Far too little attention is given to the fact that, although big corporations are supposedly the nation's institutions that preserve and promote freedom and capitalism, the reality often is just the opposite.
Today, for instance, the nation faces major crises in our health care and Social Security systems. Yet one would be hard-pressed to find a single corporation that is helping to advance market-based reforms, put forth under the current administration, such as medical savings accounts or personal Social Security accounts.
What's worse, big corporations are not only usually out to lunch regarding public policy reforms that reduce government and advance individual freedom and choice, they regularly promote a left-wing agenda that increases the scope of government and undermines freedom and traditional values. This agenda is often promoted under the guise of helping minorities. But the result is really the opposite.
A good example of this can be seen in a recent column that appeared in the Wall Street Journal by Howard Paster, executive vice president of the WPP Group, one of the nation's largest advertising and public relations conglomerates. He argues that the recent defeat by the House of Representatives of the Federal Marriage Amendment was a positive development for moral reasons and for business reasons. The moral dimension is supposedly the need for an open and diverse business work environment. The business dimension reflects the need for corporate human resources programs to serve, in an economically efficient way, the diverse needs of their employees.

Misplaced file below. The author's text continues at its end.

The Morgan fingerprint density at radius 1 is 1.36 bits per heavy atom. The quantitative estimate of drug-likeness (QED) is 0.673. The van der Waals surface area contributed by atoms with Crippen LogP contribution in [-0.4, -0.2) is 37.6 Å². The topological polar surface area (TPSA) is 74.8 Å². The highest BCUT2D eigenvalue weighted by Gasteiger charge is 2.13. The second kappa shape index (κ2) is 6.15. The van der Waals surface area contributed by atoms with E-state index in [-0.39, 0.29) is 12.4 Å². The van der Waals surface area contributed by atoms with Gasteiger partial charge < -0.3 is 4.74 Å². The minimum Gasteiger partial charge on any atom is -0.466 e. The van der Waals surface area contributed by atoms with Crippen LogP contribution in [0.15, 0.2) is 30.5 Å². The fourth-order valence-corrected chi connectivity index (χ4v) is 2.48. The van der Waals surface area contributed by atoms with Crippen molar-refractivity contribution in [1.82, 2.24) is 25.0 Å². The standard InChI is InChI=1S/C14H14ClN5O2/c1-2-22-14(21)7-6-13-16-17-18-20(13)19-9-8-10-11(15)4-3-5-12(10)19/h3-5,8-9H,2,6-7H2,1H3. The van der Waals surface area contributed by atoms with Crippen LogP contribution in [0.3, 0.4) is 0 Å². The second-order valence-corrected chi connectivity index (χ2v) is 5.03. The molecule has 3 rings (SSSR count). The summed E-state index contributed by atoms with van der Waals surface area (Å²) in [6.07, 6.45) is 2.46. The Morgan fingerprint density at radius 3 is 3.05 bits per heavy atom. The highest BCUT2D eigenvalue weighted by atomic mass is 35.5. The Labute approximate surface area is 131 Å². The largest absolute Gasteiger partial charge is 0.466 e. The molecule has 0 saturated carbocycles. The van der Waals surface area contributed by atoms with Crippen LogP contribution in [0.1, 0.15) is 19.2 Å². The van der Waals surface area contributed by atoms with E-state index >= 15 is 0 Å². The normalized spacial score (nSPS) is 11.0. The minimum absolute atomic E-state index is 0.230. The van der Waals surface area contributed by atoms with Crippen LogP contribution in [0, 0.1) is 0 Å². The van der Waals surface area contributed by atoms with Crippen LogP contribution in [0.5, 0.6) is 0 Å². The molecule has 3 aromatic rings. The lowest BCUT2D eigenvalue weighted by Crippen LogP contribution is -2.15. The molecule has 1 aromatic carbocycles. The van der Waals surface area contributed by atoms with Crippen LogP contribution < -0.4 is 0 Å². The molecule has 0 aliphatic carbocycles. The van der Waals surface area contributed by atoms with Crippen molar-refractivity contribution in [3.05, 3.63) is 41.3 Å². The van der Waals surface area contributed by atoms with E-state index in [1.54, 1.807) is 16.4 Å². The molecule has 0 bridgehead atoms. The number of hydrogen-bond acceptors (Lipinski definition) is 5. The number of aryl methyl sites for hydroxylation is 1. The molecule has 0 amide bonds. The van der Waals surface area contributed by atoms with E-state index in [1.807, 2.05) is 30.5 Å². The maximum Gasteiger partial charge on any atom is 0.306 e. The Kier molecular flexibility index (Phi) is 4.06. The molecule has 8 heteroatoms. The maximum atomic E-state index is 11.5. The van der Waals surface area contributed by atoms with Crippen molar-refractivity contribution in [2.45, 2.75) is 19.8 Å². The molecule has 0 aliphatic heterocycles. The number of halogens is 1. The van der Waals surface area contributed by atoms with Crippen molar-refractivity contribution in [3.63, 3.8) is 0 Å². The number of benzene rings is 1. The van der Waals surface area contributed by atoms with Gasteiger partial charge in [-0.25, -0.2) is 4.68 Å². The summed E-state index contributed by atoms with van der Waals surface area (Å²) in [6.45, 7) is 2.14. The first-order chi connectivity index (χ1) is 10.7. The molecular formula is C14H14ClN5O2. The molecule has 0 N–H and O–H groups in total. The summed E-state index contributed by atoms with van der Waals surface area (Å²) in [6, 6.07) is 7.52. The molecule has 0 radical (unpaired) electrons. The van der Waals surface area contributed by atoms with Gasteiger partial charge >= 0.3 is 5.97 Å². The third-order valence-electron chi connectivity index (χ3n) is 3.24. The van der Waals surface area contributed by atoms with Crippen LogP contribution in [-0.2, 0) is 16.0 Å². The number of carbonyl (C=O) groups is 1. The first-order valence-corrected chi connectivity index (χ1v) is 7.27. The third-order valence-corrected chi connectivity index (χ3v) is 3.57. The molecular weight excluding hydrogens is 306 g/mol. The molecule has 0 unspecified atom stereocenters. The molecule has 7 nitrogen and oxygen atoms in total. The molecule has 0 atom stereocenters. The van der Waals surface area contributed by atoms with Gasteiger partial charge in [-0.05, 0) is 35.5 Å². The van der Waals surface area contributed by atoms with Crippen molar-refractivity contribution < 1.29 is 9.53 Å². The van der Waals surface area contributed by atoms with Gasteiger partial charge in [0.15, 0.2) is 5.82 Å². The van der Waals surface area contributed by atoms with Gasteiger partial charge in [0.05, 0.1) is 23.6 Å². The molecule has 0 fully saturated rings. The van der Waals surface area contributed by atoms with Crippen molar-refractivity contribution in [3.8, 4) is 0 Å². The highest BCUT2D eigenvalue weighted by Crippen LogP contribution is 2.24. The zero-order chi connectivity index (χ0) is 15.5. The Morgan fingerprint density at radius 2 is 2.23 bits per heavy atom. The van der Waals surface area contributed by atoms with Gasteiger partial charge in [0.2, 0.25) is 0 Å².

According to Paster, 40 percent of Fortune 500 companies now offer health insurance to gay domestic partners. However, unlike the situation with married heterosexual couples where these benefits are received from their corporate employer tax free, the benefits must be treated as taxable income for domestic partners. As result, corporations have an extra administrative burden to maintain one set of books for married heterosexual couples and a separate set for gay partners.
If Paster really wanted to make the health care market and the workplace more efficient, moral, and free, he would write articles urging complete elimination of the IRS provision allowing companies to provide employees untaxed health care benefits. Instead, allow individuals to have their own private tax deductible health care savings accounts.